Kicking off the new issue is another important article from Dick Elgin. In it, he details a subject not all surveyors encounter, but it’s still part of our required body of expert knowledge. Wearing his educator hat, Dick poses a boatload of riparian questions, all of which are answered in a book he has written about the riparian law of Arkansas. Because many states have enacted their own water laws, he encourages our readers to develop such books for their own states.
Longtime industry vet John Stenmark shares an account of a solo surveyor who was able to implement satellite-based RTK correctors to survey ground control points for a vast tract in Nebraska. As John points out, RTNs are only good if you are in the network and have availability of cell service. The elimination of base stations provides enormous time savings and the satt-service also provided sufficient vertical accuracy for the Nebraska lidar project.
Larry Trojak shares a story about a Florida surveyor who went through the Great Recession, coping as best he could. After watching his company dwindle from 25 employees to just himself, he decided that he needed solutions. He began with a GPS rover but when he saw the power of adding a robotic total station to create a hybrid solution, he was an instant convert.
Continuing with the final installment of the History of RTK, Stacey Hartmann wraps up the series with a focus on early RTK commercialization and “Trimble’s role in expanding the potential of the technology to give surveyors and geospatial professionals capabilities they didn’t even know they wanted.” We hear a lot about autonomous driving, and I recently heard that Tesla is developing a car without a steering wheel, but RTK will play an increasingly critical role in our future. Thanks to Stacey and her collaborators for pulling together the definitive account of this vital utility.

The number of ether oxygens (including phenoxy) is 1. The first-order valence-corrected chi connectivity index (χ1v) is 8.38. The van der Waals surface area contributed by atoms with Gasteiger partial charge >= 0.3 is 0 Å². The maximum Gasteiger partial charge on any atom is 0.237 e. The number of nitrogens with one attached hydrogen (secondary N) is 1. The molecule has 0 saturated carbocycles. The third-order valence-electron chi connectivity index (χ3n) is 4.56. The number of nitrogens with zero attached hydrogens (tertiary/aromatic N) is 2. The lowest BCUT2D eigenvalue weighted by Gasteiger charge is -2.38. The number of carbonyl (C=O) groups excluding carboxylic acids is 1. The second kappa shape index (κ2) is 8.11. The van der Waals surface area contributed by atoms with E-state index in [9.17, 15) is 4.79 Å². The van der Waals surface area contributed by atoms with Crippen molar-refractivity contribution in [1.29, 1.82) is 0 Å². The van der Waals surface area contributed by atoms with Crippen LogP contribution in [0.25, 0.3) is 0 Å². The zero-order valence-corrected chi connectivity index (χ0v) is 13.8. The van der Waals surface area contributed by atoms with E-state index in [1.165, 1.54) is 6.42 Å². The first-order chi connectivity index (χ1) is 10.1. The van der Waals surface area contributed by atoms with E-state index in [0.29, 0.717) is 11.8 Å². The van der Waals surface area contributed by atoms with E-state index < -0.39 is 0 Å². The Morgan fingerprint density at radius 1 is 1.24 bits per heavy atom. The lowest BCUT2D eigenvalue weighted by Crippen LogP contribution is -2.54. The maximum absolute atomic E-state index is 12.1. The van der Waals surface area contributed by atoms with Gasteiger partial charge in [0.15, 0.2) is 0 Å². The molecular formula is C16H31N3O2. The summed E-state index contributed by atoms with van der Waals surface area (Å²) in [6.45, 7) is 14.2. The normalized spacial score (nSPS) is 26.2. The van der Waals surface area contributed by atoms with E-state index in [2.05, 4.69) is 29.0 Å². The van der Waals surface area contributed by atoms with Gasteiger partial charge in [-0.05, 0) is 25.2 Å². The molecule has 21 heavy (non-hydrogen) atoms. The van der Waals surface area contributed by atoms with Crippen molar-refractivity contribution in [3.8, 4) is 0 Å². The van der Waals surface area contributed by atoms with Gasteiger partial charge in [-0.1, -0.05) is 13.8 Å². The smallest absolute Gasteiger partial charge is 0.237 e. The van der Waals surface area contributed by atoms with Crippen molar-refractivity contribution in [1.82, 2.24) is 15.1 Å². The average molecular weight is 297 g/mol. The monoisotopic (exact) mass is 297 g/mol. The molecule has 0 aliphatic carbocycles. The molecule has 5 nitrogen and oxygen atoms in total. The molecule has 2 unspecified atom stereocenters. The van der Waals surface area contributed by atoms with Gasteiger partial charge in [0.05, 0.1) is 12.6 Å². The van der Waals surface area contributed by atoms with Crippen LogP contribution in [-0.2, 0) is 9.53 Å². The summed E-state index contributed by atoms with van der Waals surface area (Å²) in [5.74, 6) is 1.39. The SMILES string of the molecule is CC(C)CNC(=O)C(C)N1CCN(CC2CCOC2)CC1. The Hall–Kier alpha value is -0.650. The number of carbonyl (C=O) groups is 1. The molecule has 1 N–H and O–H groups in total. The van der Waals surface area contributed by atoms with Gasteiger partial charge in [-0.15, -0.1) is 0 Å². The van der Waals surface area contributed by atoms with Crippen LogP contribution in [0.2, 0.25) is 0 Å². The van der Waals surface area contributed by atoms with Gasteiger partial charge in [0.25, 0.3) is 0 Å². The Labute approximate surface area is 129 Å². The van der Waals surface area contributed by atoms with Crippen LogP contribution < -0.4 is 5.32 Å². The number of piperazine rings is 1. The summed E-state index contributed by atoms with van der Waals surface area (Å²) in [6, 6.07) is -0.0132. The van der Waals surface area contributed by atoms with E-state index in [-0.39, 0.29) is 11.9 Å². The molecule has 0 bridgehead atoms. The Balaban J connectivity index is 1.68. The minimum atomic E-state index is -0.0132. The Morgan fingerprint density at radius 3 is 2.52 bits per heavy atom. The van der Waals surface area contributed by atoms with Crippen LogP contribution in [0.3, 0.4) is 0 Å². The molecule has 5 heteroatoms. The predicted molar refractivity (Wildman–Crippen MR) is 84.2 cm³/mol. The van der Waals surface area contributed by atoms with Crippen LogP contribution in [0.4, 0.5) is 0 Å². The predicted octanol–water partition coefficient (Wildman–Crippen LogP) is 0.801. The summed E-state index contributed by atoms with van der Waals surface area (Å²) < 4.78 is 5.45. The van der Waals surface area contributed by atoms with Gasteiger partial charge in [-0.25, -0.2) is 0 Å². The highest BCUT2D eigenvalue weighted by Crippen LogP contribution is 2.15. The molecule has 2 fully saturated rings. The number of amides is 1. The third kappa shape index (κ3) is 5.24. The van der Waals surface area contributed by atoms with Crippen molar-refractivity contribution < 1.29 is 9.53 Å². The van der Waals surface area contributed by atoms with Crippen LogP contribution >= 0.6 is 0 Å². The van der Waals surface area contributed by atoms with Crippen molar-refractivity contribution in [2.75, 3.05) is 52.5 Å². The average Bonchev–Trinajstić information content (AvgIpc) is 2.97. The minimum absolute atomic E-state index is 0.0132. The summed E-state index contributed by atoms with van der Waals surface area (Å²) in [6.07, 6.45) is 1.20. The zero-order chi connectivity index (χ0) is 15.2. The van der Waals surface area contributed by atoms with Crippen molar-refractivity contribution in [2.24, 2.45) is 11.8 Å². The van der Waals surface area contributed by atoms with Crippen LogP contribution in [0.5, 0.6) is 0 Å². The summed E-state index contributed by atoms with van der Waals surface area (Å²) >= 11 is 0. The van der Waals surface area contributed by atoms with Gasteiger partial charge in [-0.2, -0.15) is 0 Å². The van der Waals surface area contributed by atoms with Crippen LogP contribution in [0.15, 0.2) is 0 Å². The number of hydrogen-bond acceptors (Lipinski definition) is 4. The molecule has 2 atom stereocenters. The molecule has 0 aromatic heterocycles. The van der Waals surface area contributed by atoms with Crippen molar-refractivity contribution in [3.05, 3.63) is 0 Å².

Wendy Lathrop provides a great tutorial on the difference between adverse possession and trespass. Because the latter can include monetary damages, it behooves surveyors to understand the difference. Gary Kent continues with his State of Surveying series, this time writing about the ridiculous efforts across the country to deregulate or even delicense surveying. This is nothing new, and when I lived in Texas back in the 1980s, we had to beat back efforts by the Board to lump us in with the tow truck operators and fight promoters! Rounding out the issue is another Test Yourself from Dave Lindell. Can you work the problem?
If this issue has a theme, it would be how technology and the economy has affected surveying. Whether it’s RTK, or robotics, or solo surveying, speaking as a surveyor who began his career with a transit and a 100-foot chain, the march of progress has been incredible. Once electronics hit the industry in the 1970s, it was hang on to your hat! I hope you’re having a great year and that you have found ways to deal with the economy and the marvelous technology that has made our work faster, cheaper and more accurate.